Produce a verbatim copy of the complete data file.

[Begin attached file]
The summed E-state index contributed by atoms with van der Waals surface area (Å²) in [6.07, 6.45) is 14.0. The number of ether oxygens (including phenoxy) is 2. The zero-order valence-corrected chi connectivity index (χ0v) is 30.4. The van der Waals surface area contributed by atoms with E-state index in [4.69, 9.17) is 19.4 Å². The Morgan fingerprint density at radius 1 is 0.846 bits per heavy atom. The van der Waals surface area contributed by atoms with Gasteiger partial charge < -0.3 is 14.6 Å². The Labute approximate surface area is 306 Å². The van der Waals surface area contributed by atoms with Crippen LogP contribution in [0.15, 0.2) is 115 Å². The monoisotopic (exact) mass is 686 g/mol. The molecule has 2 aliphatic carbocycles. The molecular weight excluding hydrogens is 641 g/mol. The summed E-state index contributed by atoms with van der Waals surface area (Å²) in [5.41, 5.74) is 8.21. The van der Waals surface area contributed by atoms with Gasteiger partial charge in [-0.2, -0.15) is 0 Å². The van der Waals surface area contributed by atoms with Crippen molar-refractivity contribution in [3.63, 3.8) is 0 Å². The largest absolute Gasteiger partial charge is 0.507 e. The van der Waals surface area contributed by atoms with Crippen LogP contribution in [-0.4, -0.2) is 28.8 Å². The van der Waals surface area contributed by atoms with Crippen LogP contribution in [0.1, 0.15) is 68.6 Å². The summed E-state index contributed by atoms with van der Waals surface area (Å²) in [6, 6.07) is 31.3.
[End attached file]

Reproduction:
The summed E-state index contributed by atoms with van der Waals surface area (Å²) in [6.07, 6.45) is 14.0. The number of ether oxygens (including phenoxy) is 2. The zero-order valence-corrected chi connectivity index (χ0v) is 30.4. The van der Waals surface area contributed by atoms with E-state index in [4.69, 9.17) is 19.4 Å². The Morgan fingerprint density at radius 1 is 0.846 bits per heavy atom. The van der Waals surface area contributed by atoms with Gasteiger partial charge < -0.3 is 14.6 Å². The Labute approximate surface area is 306 Å². The van der Waals surface area contributed by atoms with Crippen LogP contribution in [0.15, 0.2) is 115 Å². The monoisotopic (exact) mass is 686 g/mol. The molecule has 2 aliphatic carbocycles. The molecular weight excluding hydrogens is 641 g/mol. The summed E-state index contributed by atoms with van der Waals surface area (Å²) in [5.41, 5.74) is 8.21. The van der Waals surface area contributed by atoms with Gasteiger partial charge in [-0.2, -0.15) is 0 Å². The van der Waals surface area contributed by atoms with Crippen molar-refractivity contribution in [3.63, 3.8) is 0 Å². The largest absolute Gasteiger partial charge is 0.507 e. The van der Waals surface area contributed by atoms with Crippen LogP contribution in [-0.4, -0.2) is 28.8 Å². The van der Waals surface area contributed by atoms with Crippen LogP contribution in [0.1, 0.15) is 68.6 Å². The summed E-state index contributed by atoms with van der Waals surface area (Å²) in [6, 6.07) is 31.3.